The Florida Energy and Climate Commission decided Friday to allocate $13.8 million in unspent stimulus money to cover a portion of the state’s unpaid solar rebates. Even with that measure, though, more than $40 million in unfunded rebate claims will persist.
Meeting in Orlando, commissioners said the program stoked the false expectation that people who installed solar panels would automatically receive rebates. As a result, they piled onto the program’s growing waiting list, even after funds dried up.
According to Gov. Charlie Crist‘s Energy Office, there were roughly 16,000 unpaid rebate claims before the commission’s decision, totaling $54 million, and that $14.6 million of those claims had been approved — meaning the stimulus funds will cover most, but not all, of the approved claims.
Kathy Baughman-McLeod, who led the working group assigned to parcel out the unused fund, said that since the rebate applications had already been approved, the stimulus money could easily be put to use in one fell swoop.
One reason the program attracted more applicants than it could provide rebates for was that information on its website was not updated in real-time, she said. The site was intended to help users track the availability of rebate funds, but updates lagged as applications poured in, which led people to believe there was money available even after funds had been depleted.
Bob Shuler of Summerfield says he had checked the program’s website early last year before he decided to install solar panels on his home. By the time his system was up and running last fall, the program had been depleted.
His system has less than 3 kilowatts of capacity — enough to cut his electricity consumption by three quarters in the winter, and roughly a third in the summer. Without the rebate, installing the panels made little financial sense, he says, but saving money was never his goal. He wanted to cut down on the amount of pollution produced by his household.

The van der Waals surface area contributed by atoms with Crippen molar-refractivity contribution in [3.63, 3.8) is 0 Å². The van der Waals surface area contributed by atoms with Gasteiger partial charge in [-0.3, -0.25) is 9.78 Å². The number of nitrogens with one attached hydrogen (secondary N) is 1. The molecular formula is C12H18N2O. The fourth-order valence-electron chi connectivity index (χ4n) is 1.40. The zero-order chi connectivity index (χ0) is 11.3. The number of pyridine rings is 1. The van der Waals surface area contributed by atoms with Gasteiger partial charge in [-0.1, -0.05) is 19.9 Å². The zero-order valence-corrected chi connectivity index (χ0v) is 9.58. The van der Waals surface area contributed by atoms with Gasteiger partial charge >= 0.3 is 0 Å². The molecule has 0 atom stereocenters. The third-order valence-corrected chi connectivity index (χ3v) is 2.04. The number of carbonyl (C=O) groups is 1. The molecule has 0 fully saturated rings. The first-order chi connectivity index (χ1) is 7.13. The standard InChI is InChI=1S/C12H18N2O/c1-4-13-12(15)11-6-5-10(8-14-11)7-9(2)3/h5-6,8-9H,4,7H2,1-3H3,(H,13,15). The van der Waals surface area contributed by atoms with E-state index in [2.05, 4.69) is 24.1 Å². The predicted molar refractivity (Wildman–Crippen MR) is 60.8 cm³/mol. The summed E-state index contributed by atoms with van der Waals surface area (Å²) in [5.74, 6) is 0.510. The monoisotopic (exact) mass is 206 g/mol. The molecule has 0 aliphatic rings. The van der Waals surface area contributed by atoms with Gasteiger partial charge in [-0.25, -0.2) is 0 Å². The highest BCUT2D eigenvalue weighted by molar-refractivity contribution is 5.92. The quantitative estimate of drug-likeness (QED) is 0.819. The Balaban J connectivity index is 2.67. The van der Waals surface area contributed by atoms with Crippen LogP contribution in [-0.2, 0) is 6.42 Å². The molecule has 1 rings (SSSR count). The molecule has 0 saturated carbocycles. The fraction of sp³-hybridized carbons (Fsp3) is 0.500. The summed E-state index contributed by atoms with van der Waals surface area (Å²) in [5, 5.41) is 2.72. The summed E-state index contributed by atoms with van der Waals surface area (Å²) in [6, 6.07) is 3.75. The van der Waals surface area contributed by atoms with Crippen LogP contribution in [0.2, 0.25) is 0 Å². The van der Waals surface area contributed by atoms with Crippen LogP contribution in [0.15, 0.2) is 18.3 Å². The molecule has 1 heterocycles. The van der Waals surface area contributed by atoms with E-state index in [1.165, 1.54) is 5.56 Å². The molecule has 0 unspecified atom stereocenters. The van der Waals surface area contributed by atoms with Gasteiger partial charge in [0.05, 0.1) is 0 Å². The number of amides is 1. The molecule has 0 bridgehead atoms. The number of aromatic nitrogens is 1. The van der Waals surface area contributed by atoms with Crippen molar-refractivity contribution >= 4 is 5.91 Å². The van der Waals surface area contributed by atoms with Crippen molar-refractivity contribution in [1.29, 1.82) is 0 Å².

People visit Shuler to ask about his solar panels, he says, “But when they find out the rebate program ended, they’re no longer interested.”
The legislature created the four-year program in 2006. At the time, it was touted as part of an effort to attract renewable energy industries to the state. The program was not renewed during a 2010 session in which lawmakers failed to agree on a renewable energy policy.
“They were out broadcasting to the world that we’ve got this wonderful program down here,” says Paul Joyce, who’s waiting on a check that should cover roughly 40 percent of the cost of his 5-kilowatt system.
Since Florida created its rebate program, other states have managed to craft more sensible solar programs, he says.
Joyce installed his system to achieve a measure of energy independence, and as a hedge against policies like cap-and-trade — which could increase the cost of electricity drawn from fossil fuels. Still, the rebates were a crucial part of his calculations.
“If you look at the economics of the thing, that’s the only way it comes close to being sensible,” he says.
Joyce says he’d like to see the state’s next set of solar incentives modeled on Gainesville’s feed-in tariff program or some other model: one insulated against the whims of politicians.